Zombie beliefs and social stigma feed Ebola
Jamila, 24, got a cold reception when she returned home after 12 days in an isolation ward battling the Ebola virus in her hometown of Conakry, Guinea's capital.
Though she survived, Jamila was fired from her job as a philosophy teacher because her school feared she would infect her students, she said in an interview on July 3.
She spoke on condition that her surname was not published because she did not want to be victimised for having had the disease.
"People looked at me like I'd come back from the dead, like I was a zombie," she said. "Nobody except my relatives wanted anything to do with me."
The social stigma attached to Ebola, a haemorrhagic fever that kills as many as 90% of its victims, is complicating efforts to contain the worst-ever outbreak of the virus.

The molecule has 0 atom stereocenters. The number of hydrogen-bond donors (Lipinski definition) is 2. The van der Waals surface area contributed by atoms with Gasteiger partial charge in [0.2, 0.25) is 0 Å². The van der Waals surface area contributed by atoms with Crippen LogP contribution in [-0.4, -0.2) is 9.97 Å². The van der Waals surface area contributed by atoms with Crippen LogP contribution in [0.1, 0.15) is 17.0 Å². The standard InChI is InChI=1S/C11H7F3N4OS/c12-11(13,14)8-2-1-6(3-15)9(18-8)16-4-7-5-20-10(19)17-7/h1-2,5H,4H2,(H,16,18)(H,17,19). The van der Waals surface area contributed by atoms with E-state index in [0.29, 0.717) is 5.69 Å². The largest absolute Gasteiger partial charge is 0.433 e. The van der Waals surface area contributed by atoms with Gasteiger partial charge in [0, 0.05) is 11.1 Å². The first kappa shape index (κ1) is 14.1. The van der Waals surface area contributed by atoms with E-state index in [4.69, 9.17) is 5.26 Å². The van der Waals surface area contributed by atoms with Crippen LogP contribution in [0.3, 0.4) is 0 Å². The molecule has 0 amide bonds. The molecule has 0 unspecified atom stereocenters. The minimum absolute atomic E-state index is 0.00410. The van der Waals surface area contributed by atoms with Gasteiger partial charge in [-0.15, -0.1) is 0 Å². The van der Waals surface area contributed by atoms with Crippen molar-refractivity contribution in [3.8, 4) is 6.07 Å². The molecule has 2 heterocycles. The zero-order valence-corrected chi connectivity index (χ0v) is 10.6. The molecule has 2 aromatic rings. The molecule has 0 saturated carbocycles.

The disease has claimed more than 600 lives in Guinea, Liberia and Sierra Leone since March.
The outbreak has exposed weaknesses in the health systems of the affected countries, which are among the poorest in the world.
Also, these countries' crowded capitals lack tap water or sewage systems in all but the wealthy neighbourhoods.
"Health systems, particularly on a rural level, aren't working well," said Guido Borghese, an adviser on child survival for Unicef in West and Central Africa. "They need to be strengthened, and not just to deal with an epidemic."
There is no specific treatment or vaccine for the virus, which was first identified in what is now the Democratic Republic of Congo in 1976.